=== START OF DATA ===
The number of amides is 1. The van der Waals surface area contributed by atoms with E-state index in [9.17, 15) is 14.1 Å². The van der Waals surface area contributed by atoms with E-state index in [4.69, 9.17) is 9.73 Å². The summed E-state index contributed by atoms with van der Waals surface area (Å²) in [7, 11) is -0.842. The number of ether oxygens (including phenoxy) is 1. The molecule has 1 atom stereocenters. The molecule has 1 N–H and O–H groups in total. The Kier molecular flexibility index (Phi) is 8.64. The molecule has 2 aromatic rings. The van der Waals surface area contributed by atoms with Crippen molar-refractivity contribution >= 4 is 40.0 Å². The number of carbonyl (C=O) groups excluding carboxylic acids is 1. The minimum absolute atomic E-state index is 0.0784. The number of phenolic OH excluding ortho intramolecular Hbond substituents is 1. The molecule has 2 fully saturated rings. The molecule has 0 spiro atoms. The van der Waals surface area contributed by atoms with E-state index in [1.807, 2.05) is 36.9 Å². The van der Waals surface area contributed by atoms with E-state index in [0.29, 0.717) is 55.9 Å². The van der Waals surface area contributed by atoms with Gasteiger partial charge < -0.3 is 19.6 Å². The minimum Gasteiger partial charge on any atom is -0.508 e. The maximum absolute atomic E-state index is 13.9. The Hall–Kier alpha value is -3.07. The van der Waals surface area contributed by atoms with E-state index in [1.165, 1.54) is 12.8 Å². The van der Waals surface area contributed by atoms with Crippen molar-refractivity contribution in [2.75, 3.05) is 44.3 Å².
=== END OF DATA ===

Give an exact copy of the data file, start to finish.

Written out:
The number of amides is 1. The van der Waals surface area contributed by atoms with E-state index in [9.17, 15) is 14.1 Å². The van der Waals surface area contributed by atoms with E-state index in [4.69, 9.17) is 9.73 Å². The summed E-state index contributed by atoms with van der Waals surface area (Å²) in [7, 11) is -0.842. The number of ether oxygens (including phenoxy) is 1. The molecule has 1 atom stereocenters. The molecule has 1 N–H and O–H groups in total. The Kier molecular flexibility index (Phi) is 8.64. The molecule has 2 aromatic rings. The van der Waals surface area contributed by atoms with Crippen molar-refractivity contribution >= 4 is 40.0 Å². The number of carbonyl (C=O) groups excluding carboxylic acids is 1. The minimum absolute atomic E-state index is 0.0784. The number of phenolic OH excluding ortho intramolecular Hbond substituents is 1. The molecule has 2 fully saturated rings. The molecule has 0 spiro atoms. The van der Waals surface area contributed by atoms with E-state index in [1.807, 2.05) is 36.9 Å². The van der Waals surface area contributed by atoms with E-state index in [0.29, 0.717) is 55.9 Å². The van der Waals surface area contributed by atoms with Gasteiger partial charge < -0.3 is 19.6 Å². The minimum Gasteiger partial charge on any atom is -0.508 e. The maximum absolute atomic E-state index is 13.9. The Hall–Kier alpha value is -3.07. The van der Waals surface area contributed by atoms with E-state index in [1.165, 1.54) is 12.8 Å². The van der Waals surface area contributed by atoms with Crippen molar-refractivity contribution in [2.75, 3.05) is 44.3 Å².